The Indian Railways (IR) has set a target of 100 per cent electrification of its network by December 2023, said economic survey 2021-22.
To achieve this target with creation of other infrastructure in the sector, the government has increased the CAPEX (Capital expenditures) by five fold in the last seven years.
Union Finance Minister Nirmala Sitharaman on Monday tabled Economic Survey 2021-22 in the Lok Sabha. The survey claims that IR is targeting 100 per cent electrification of its network by December 2023, upgradation of Delhi-Mumbai and Delhi-Kolkata corridors to 160 kmph and also elimination of level crossings on the Golden Quadrilateral and Golden Diagonal routes.
The CAPEX has been increased substantially for IR from an average annual of Rs 45,980 crore during 2009-14 to Rs 2,15,058 crore during 2021-22.
“An average of 1,835 track km per year of new track length has been added through new-line and multi-tracking projects during 2014-2021 as compared to the average of 720 track km during 2009-14,” survey said.
It mentioned that safety of the passengers and safe upkeep of railways assets is the topmost priority of IR. “With a continuing focus on safety of passengers the number of consequential train accidents has come down from 59 in 2018-19 to 55 in 2019-20 (pre-Covid) and further to 22 in 2020-21,” it said.
In order to strengthen the agriculture sector, as on December 31, 2021, the railways has operated 1,841 Kisan Rail services, transporting approximately six lakh tonnes of perishables items including fruits and vegetables. During FY21, IR carried 1.23 billion tonnes of freight and 1.25 billion passengers.
“Despite Covid-19 pandemic, revenue earning freight loading (excluding loading by Konkan Railway Corporation Ltd. (KRCL) was 1230.9 million tonnes in 2020-21 as compared to 1208.4 million tonnes during 2019-20. Passengers originating were 1,250 million in 2020-21 as compared to 8,086 million in 2019-20,” it said.
In order to provide better amenities, the IR has embarked on providing Wi-Fi internet services at all stations (excluding halt stations) and as on December 5, 2021, total 6,087 Railway Stations have been equipped with the facility. In addition, projects connecting difficult terrain such as Rishikesh- Karnaprayag line as also the rail network to connect all capitals of north east states are ongoing. Further, a number of infrastructure development initiatives are envisaged in the National Rail Plan (NRP) being prepared by the Indian Railways.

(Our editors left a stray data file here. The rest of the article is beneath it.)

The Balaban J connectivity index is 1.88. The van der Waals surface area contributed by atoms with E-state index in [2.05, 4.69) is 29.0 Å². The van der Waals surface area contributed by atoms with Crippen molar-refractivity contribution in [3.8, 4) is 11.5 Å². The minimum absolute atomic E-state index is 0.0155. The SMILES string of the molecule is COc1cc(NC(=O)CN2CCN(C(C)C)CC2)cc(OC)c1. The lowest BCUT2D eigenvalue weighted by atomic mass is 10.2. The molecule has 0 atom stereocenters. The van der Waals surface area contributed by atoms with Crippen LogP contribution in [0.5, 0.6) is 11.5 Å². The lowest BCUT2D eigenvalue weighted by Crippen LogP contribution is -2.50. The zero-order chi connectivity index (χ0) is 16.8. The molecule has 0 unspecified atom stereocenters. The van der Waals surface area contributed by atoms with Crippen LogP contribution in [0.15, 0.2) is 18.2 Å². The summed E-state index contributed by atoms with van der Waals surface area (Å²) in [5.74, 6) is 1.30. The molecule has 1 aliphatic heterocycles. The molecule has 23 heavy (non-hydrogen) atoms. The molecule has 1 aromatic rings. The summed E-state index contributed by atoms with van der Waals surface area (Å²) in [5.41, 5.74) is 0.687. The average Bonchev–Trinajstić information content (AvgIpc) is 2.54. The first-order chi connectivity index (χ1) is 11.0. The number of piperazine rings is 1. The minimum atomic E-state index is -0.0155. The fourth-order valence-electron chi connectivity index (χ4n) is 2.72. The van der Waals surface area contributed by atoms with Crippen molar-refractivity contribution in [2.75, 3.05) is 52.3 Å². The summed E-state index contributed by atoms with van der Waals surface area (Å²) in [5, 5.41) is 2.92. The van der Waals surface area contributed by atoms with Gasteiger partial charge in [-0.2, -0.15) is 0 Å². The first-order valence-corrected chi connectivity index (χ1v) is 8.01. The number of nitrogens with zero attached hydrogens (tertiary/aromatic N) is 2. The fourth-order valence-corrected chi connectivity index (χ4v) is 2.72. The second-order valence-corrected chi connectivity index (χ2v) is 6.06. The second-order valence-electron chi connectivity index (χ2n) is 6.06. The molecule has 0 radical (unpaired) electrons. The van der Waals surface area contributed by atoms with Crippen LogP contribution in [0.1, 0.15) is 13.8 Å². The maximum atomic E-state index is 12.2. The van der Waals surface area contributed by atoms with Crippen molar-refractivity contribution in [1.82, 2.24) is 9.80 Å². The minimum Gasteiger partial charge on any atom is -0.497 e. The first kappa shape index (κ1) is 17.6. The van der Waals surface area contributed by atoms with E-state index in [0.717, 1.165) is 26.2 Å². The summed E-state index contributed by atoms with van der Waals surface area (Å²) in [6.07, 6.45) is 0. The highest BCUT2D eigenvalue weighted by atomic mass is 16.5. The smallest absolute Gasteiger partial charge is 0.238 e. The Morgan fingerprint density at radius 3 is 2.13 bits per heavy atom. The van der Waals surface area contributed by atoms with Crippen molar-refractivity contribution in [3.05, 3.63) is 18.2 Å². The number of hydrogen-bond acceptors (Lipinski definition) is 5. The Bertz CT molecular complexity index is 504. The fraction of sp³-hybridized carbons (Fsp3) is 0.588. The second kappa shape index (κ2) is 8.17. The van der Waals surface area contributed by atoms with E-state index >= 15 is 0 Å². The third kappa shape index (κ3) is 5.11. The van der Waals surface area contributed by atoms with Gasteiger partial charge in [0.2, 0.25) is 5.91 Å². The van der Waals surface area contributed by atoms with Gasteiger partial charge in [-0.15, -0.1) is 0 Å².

The plan envisages the creation of a future ready railway system that is able to not only meet the passenger demand but also increase the modal share of railways in freight to 40-45 per cent from the present level of 26-27 per cent. As per the National Rail Plan, the freight ecosystem is expected to grow from the present level of 4,700 MT to 8,200 by 2030.
“At present the railway capacity is barely able to carry 1,220 MT which is around 26-27 per cent of the modal share. The Plan provides a pipeline of projects, which on completion will increase railway capacity to capture 45 per cent of freight traffic,” the plan said.
To prevent further bleeding away of modal share, railway capacity enhancing projects have been categorized as ‘Super Critical’ and ‘Critical’. A total of 58 projects have been identified as ‘Super Critical’ and are targeted for completion by December 2022. About 68 projects have been identified as ‘Critical’ and have been targeted for completion by March 2024.
“These projects are focused at increasing capacity on routes that serve major mineral, industrial hubs along with ports and major consumption centres,” it said.
“The next 10 years will see a very high level of CAPEX in the railway sector as capacity growth has to be accelerated such that by 2030 it is ahead of demand. As more projects are taken on hand and several sources of capital funding are developed, the CAPEX will increase further in coming years and the railway system will actually emerge as an engine of national growth,” it added